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            Dopamine reward circuitry: two projection systems from the ventral midbrain to the nucleus accumbens-olfactory tubercle complex.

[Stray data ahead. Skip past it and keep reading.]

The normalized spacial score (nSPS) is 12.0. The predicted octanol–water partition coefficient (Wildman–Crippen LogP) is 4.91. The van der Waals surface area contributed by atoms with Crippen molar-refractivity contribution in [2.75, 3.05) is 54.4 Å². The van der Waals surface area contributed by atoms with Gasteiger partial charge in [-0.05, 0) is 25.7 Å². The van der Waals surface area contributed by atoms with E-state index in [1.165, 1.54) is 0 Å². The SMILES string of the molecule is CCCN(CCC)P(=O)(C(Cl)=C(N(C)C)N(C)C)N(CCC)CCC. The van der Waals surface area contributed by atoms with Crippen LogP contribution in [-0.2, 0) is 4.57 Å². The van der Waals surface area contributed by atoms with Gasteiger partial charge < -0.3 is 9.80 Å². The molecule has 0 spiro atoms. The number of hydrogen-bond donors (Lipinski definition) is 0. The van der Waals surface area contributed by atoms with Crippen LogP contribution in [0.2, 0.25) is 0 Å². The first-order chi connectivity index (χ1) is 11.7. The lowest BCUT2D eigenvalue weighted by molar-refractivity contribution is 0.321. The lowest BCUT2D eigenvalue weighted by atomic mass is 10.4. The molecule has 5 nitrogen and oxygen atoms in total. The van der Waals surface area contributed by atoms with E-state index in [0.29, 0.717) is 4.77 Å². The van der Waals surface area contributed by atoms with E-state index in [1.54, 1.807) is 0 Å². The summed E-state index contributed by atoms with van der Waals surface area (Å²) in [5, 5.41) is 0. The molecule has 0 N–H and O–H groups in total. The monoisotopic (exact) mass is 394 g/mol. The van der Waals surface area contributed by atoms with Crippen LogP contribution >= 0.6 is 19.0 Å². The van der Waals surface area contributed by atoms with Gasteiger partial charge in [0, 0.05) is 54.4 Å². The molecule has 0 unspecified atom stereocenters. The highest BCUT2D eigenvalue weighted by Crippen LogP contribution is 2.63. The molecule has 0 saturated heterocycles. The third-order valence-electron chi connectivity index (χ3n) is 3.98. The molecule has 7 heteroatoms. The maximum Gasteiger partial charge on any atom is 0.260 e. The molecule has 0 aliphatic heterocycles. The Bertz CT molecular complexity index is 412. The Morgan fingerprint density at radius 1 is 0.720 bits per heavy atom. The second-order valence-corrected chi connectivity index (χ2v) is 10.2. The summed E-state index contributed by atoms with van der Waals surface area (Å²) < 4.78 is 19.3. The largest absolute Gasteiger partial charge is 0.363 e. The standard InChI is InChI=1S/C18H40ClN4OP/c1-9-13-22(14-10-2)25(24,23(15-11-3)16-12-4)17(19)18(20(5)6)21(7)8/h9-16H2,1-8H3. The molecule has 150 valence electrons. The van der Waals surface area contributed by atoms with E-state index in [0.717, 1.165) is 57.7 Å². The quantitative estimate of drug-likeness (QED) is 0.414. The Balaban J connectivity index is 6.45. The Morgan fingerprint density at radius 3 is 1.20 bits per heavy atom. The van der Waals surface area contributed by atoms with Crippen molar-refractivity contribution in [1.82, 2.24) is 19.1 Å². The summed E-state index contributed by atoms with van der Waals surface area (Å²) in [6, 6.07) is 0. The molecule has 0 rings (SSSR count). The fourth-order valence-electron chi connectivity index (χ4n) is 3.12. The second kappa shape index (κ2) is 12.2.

Anatomical and functional refinements of the meso-limbic dopamine system of the rat are discussed. Present experiments suggest that dopaminergic neurons localized in the posteromedial ventral tegmental area (VTA) and central linear nucleus raphe selectively project to the ventromedial striatum (medial olfactory tubercle and medial nucleus accumbens shell), whereas the anteromedial VTA has few if any projections to the ventral striatum, and the lateral VTA largely projects to the ventrolateral striatum (accumbens core, lateral shell and lateral tubercle). These findings complement the recent behavioral findings that cocaine and amphetamine are more rewarding when administered into the ventromedial striatum than into the ventrolateral striatum. Drugs such as nicotine and opiates are more rewarding when administered into the posterior VTA or the central linear nucleus than into the anterior VTA. A review of the literature suggests that (1) the midbrain has corresponding zones for the accumbens core and medial shell; (2) the striatal portion of the olfactory tubercle is a ventral extension of the nucleus accumbens shell; and (3) a model of two dopamine projection systems from the ventral midbrain to the ventral striatum is useful for understanding reward function. The medial projection system is important in the regulation of arousal characterized by affect and drive and plays a different role in goal-directed learning than the lateral projection system, as described in the variation-selection hypothesis of striatal functional organization.